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Can’t afford a Montessori school? Try the toys!

Les jouets Montessori

© DP Nature & Découvertes

Amélie Hillairet - published on 06/07/17

Montessori toys are an easy and cheap way to apply some of the Montessori methods at home.

Maria Montessori’s educational methods are attracting more and more young parents. Based on a sensory learning that is personalized to each child, this pedagogy aims at truly child-centered and child-directed learning, using everyday objects to awaken the child’s natural interest in learning.

For toys, Maria Montessori recommended giving children real objects that are adapted to their size and strength. She carefully considered the materials so children could learn basic skills and knowledge, such as reading or science, in a gradual and lasting way.

Compared to modern educational methods, Montessori pedagogy can surprise us. However, its popularity continues to grow, and Montessori schools are opened every year around the world. Fortunately, parents who cannot afford to send their children to Montessori schools can still use this pedagogy at home easily and cheaply with Montessori toys.

Montessori toys, simple and educational

Dolls, interactive games, applications on tablets and phones … Parents today have such a wide range of choices for helping kids develop their mental and motor skills. So why choose these simpler toys?

Some stores have recently developed toy collections that follow the Montessori pedagogy. Clarisse Chareaux, Director of Marketing and Communication at Nature et Découvertes, a French toy store, said: “Children have an enormous capacity to learn, and they can learn a lot by going at their own pace. The Montessori method makes it possible to approach history and the sciences in a different way.”

Read more:
An Opportunity to Choose: Empowering Parents in Education Reform

In fact, this method encourages children to develop their concentration, their reflection, and their independence through moments of learning that help them to gain confidence.

“One of the founding principles of Montessori is that everything is a pretext for learning through gestures that one does in everyday life. Sorting and folding are thus integrated in learning: it is a real discovery by the senses,” she said.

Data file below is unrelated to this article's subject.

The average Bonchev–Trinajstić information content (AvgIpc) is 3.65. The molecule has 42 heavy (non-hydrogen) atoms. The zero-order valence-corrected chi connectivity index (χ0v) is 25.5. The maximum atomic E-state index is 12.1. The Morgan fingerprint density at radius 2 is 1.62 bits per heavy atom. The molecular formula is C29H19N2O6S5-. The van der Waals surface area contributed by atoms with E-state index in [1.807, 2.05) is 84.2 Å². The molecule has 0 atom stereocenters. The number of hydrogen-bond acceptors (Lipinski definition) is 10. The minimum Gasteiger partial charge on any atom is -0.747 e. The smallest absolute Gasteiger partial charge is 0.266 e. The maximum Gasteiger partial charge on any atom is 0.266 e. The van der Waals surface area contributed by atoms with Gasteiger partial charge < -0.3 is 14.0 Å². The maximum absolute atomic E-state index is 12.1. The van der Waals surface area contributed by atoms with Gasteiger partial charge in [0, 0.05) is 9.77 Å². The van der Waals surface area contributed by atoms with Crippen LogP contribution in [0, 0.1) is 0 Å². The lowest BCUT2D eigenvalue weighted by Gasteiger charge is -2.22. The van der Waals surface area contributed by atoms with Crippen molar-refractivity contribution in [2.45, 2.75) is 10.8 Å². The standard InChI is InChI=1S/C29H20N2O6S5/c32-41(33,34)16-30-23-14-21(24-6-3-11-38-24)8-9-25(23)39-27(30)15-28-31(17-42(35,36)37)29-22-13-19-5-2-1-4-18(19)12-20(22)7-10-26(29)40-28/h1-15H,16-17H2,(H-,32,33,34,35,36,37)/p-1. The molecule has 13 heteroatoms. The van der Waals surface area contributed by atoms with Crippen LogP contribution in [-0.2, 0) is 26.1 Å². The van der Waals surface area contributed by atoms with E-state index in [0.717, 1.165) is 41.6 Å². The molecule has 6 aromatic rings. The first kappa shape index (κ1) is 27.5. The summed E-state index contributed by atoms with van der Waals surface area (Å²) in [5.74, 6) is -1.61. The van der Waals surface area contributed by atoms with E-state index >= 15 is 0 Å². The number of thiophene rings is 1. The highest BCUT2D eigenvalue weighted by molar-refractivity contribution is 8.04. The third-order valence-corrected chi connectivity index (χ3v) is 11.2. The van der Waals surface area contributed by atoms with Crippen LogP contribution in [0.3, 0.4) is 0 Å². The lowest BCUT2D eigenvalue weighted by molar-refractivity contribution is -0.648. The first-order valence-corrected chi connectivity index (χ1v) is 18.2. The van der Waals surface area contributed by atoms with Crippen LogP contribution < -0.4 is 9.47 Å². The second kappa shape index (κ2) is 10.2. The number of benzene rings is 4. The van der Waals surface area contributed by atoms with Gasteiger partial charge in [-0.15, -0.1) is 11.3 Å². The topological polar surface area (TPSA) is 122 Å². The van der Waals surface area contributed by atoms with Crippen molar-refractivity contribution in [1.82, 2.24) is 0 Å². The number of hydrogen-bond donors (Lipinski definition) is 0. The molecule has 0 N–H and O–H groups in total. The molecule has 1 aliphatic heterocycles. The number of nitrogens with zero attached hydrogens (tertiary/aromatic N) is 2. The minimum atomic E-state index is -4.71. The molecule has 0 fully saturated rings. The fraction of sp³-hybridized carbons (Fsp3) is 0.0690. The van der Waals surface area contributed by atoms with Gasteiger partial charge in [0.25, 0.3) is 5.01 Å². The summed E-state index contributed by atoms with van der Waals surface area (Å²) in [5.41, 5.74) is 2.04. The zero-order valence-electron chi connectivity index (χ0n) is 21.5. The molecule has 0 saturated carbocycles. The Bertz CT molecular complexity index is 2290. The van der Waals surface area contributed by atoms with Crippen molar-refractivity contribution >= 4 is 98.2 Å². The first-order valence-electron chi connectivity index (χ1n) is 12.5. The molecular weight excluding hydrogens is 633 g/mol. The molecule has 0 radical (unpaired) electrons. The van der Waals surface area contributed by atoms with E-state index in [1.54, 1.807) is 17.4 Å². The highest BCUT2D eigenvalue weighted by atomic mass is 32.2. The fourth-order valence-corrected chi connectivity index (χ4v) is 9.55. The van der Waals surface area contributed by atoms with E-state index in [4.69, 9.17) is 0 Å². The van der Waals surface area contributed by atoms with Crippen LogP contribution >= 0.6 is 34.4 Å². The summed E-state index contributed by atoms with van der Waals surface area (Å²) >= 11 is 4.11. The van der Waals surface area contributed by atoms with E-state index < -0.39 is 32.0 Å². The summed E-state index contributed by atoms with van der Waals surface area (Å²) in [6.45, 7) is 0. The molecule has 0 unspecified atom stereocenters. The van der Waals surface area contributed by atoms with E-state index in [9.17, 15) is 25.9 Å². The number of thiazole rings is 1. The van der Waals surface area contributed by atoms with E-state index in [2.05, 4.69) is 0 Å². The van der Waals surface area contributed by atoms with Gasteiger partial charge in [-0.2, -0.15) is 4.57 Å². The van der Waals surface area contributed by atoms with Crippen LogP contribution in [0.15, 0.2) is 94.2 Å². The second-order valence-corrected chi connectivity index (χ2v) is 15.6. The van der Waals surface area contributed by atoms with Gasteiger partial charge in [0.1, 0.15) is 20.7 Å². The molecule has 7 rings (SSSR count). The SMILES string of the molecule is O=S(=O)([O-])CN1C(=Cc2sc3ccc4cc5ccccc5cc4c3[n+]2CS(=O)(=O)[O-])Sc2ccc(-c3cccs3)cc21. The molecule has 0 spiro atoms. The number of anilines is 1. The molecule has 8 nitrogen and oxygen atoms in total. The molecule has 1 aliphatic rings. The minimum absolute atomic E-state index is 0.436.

Unlike many modern toys, Montessori toys are very rarely made with chemical or harmful materials such as plastic. Apart from the books, they are mostly made of wood, so “they are toys that stand out,” explains Clarisse Chareaux. “In addition to being toys, they are beautiful objects that are very qualitative and developmental.” They allow the child to learn at his own pace and the toy itself becomes symbolic in that it can be transmitted to other children over several generations.

While the method seems to be proving its worth, some parents may need more convincing about Montessori toys compared to the other options out there. In order to make the experience really pleasant for the child, and for the parent, Clarisse Chareaux explains that her toy stores train salespeople to offer advice on the Montessori method and teach parents how to get the most out of the toys with their kids. Clarisse Chareaux said, “It’s a real movement. We met young mothers who are really curious about this method.”

Montessori pedagogy’s followers are growing more every year. This method, customized to the rhythm of each child’s learning, seems to be awakening a lot of interest, particularly on parenting and family blogs. For more information on where to buy Montessori toys online, click here.

This article was originally published in the French Edition of Aleteia.

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